On this West Virginia Morning, family recipes are a way for people to connect with their ancestors, but what do you do when the measurements for the recipe aren’t exact and you’ve never actually tried Grandma’s potato candy. Brenda Sandoval in Harper’s Ferry had to find out. Inside Appalachia’s Capri Cafaro has more.
Eighteen months later, after defeating a former Senate President and U.S. Attorney in the primary, there is little doubt that the Democratic front runner has the full backing of his party in the state, even though his platform parallels that of his Republican rival.
U.S. Senator Joe Manchin, West Virginia’s only Democratic member of Congress, endorsed Justice in March, but Manchin’s team of political insiders has been working with the Democratic gubernatorial candidate since long before the endorsement including Larry Puccio, Manchin’s former chief of staff, who works as a consultant on the campaign.
“He’s been able to do great things. He thinks big. He thinks on a different level,” Puccio said on MetroNews’s Talkline in October.
It’s a message that Justice himself has traveled the state touting, but the candidate has been criticized for speaking too broadly about his plans for West Virginia’s future, not giving the voters specific ideas about how he’ll create jobs, diversify the state’s economy, and deal with shrinking tax revenues—three of the biggest issues in the race.
“We’re dying on the vine. We’ve proven how to die. We’ve got to think big and we’ve got to move forward,” Justice said during a televised debate in October, a broad statement he’s made several times.
During the second of two televised debates, Justice did share some economic plans, like calling on Congress to credit the state for its large acreage of forested land or attracting the next Dollywood to West Virginia.
Professor of Political Science at West Virginia Wesleyan College Dr. Robert Rupp said those big ideas and the way Justice conveys them, that’s part of who his is as a candidate- a down-home, folksy guy.
“That ensures that he can connect with the voters, but the difficulty is can he convince the voters that he will be a good governor,” he said.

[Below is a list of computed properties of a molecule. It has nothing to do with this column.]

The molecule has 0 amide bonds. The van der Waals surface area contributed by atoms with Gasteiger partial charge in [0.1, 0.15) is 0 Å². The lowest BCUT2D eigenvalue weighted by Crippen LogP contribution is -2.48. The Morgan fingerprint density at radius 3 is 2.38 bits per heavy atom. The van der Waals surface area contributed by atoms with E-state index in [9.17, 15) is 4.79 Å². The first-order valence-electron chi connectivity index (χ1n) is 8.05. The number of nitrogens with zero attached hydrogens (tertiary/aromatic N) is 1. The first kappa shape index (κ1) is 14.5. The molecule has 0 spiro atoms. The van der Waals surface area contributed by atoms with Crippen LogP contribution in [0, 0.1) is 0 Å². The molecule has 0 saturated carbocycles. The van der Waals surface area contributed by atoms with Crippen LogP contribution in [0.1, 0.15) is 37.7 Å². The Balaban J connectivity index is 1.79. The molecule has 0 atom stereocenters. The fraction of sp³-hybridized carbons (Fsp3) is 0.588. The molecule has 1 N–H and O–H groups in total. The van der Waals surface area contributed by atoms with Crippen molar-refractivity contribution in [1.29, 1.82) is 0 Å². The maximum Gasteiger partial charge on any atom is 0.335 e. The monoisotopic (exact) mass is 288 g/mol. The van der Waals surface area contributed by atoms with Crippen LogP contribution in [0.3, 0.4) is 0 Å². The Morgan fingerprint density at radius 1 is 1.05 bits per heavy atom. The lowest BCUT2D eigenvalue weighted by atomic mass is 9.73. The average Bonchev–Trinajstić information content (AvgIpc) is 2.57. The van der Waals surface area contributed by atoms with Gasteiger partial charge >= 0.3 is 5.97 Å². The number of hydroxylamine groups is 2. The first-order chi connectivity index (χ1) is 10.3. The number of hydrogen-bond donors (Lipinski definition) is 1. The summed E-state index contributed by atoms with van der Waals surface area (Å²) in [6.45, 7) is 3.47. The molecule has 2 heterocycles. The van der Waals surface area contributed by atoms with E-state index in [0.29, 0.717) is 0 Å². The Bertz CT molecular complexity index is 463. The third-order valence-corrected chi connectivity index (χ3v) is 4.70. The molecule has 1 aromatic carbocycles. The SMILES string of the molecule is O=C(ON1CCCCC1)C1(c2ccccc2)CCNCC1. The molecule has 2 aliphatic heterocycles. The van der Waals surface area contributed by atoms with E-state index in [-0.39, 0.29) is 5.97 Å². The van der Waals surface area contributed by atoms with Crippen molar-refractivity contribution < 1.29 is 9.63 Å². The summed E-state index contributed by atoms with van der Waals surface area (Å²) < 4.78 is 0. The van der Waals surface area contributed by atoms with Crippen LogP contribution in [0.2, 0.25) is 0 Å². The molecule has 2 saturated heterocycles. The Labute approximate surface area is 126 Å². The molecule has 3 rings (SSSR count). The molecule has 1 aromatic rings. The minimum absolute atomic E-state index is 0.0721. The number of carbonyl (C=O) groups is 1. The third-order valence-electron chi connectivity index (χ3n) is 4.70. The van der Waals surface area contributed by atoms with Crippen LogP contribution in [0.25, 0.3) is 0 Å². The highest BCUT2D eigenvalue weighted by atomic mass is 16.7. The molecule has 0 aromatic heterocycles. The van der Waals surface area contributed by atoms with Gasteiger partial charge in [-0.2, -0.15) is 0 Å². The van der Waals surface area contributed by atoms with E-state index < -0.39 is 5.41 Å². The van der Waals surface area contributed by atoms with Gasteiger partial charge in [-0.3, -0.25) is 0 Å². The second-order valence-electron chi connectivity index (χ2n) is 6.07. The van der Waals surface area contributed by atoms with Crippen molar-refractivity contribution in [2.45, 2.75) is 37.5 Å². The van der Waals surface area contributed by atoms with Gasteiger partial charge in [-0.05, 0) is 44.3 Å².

Rupp, a former Republican member of the State Election Commission, said throughout the campaign Justice has had to work harder to convey an image of leadership than his Republican opponent, Senate President Bill Cole, but all of the polls, even those paid for by the state GOP, show Justice is up in the race, by as much as double digits in some cases. That lead has left him open to attacks.
National Party Politics
The Republican Governor’s Association has spent nearly a million dollars on the race, largely on television ads that attempt to link Justice to Hillary Clinton, the Democratic candidate for president who is widely unpopular in the state.
Some center on donations he and his family made in 2011 to the Democratic National Committee.
The Justice family donated more than $120,000 to the DNC during the 2012 election cycle, but Jim Justice has said those dollars were in support of Steve Beshear, Kentucky’s former Democratic governor.
In West Virginia, Justice owed $3 million in unpaid severance taxes on coal, an area of decline in tax revenues that’s caused significant financial hardship for the state.
Justice responded to the report during an October 11 debate, saying yes, he owes the taxes and fines, but he is working through a difficult time in the coal industry and unlike many other companies, hasn’t filed for bankruptcy.
“If we would’ve given up, what would have happened? Those good people, men and women that were working, they would have gone home,” Justice said. “They wouldn’t have had their jobs and I won’t feel bad for one second for trying to keep those people in their jobs.”
So if his business record, his party’s national politics, and his broad policy ideas haven’t knocked Justice out of the front runner position, less than a week from Election Day, some say maybe nothing can.
There is one other factor in the race though— Mountain Party candidate Charlotte Pritt.
Pritt was the Democratic Party’s candidate for governor in 1996 and today, is collecting the party’s protest votes—left-leaning West Virginia Democrats who are less than satisfied with conservative Justice’s campaign.
Pritt has polled as high as 8 percent in the race, but is her Democratic support enough to sway the race away from Justice?
West Virginia Public Broadcasting announces that Mountain Stage is featured in the latest issue of Rolling Stone Magazine. Rolling Stone journalist Garret Woodward explores the diverse group of nationally recognized musicians who have played Mountain Stage, highlighting the uniqueness of the show on today’s airwaves.
The notice orders the state Auditor to garnish 20 percent of Justice’s state wages after deduction of state and federal taxes, or the amount of his wages that exceed 50 times the federal hourly minimum wage.
Theresa Dennison, a kindergarten teacher at Panther Creek Elementary, has earned West Virginia Public Broadcasting's Above and Beyond Award for January, which recognizes excellence and creativity of Mountain State teachers.